He attended the public schools of Maryland and Delaware until fifteen years of age, when he entered the Wilmington Conference Academy, now known as Wesley Collegiate Institute. Upon graduation from the Institute, he matriculated in Johns Hopkins University, where he received the degree of Bachelor of Arts in 1890. The year 1890-91 was spent in graduate work in Johns Hopkins upon a University Scholarship awarded for high scholastic standing in undergraduate work. After teaching nine years, he entered upon a course of graduate work in the University of Pennsylvania and was awarded the degree of Doctor of Philosophy in 1908.
Dr. Bryan was born September 9, 1869, in Cecil County, Maryland. He is the son of Rev. James Edmund Bryan, of the Wilmington Conference of the Methodist Episcopal Church, and Anna Virginia Bryan, both of old Maryland families, and both now deceased. He was united in marriage with May Barratt Martindale, also a native of Maryland, on December 28, 1893, at Newcastle, Delaware.
Dr. Bryan was president of the New Jersey State Teachers' Association in 1908 and of the New Jersey Council of Education in 1908 and 1909. For ten years he was a trustee of the Teachers' Pension System of New Jersey. He is a life member of the National Education Association, and a charter member of the New Jersey Schoolmaster's Club. He affiliates with Trimble Lodge, Free and Accepted Masons, and is a member of Centenary-Tabernacle Methodist Episcopal Church of Camden, of which church he has been a trustee since 1902. He is also a Rotarian.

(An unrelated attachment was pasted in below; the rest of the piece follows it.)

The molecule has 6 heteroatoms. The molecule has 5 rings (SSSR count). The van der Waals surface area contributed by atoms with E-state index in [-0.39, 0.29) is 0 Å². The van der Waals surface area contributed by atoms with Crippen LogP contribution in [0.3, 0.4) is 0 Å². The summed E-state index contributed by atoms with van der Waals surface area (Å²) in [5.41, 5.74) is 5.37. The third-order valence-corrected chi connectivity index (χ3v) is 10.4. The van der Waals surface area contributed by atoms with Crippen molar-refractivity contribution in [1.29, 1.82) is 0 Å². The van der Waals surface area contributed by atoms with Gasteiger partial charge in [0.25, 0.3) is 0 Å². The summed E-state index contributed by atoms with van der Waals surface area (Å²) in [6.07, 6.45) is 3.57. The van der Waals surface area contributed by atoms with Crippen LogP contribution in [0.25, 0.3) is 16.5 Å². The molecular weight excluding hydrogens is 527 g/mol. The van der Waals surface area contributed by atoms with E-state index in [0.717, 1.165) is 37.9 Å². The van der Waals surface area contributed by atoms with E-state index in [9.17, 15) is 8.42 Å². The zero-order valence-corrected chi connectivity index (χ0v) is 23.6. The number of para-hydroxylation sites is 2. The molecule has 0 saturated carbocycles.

Between 1920 and 1933 space within the Mount Vernon School was allocated to the Continuation School. In January of that year, Superintendent of Schools Dr. James E. Bryan went to Boston to visit Continuation Schools because they were operating there, in old factories, with separate boys' and girls' classes, for about the last four to five years. In Massachusetts, students who worked were required to attend school at least four hours per week. In New Jersey, the Legislature enacted a law requiring at least six hours per week, and whenever a student was unemployed, the state expected the student to attend school every day. This special school, called a Continuation School, had to open by September 1, 1920. According to the New Jersey law, the child attended school in the city in which he worked, and not where he lived, unless the two happen to be the same. (In essence, the state took the financial burden of continuation schools out of the suburbs, and into the cities where the jobs were located.)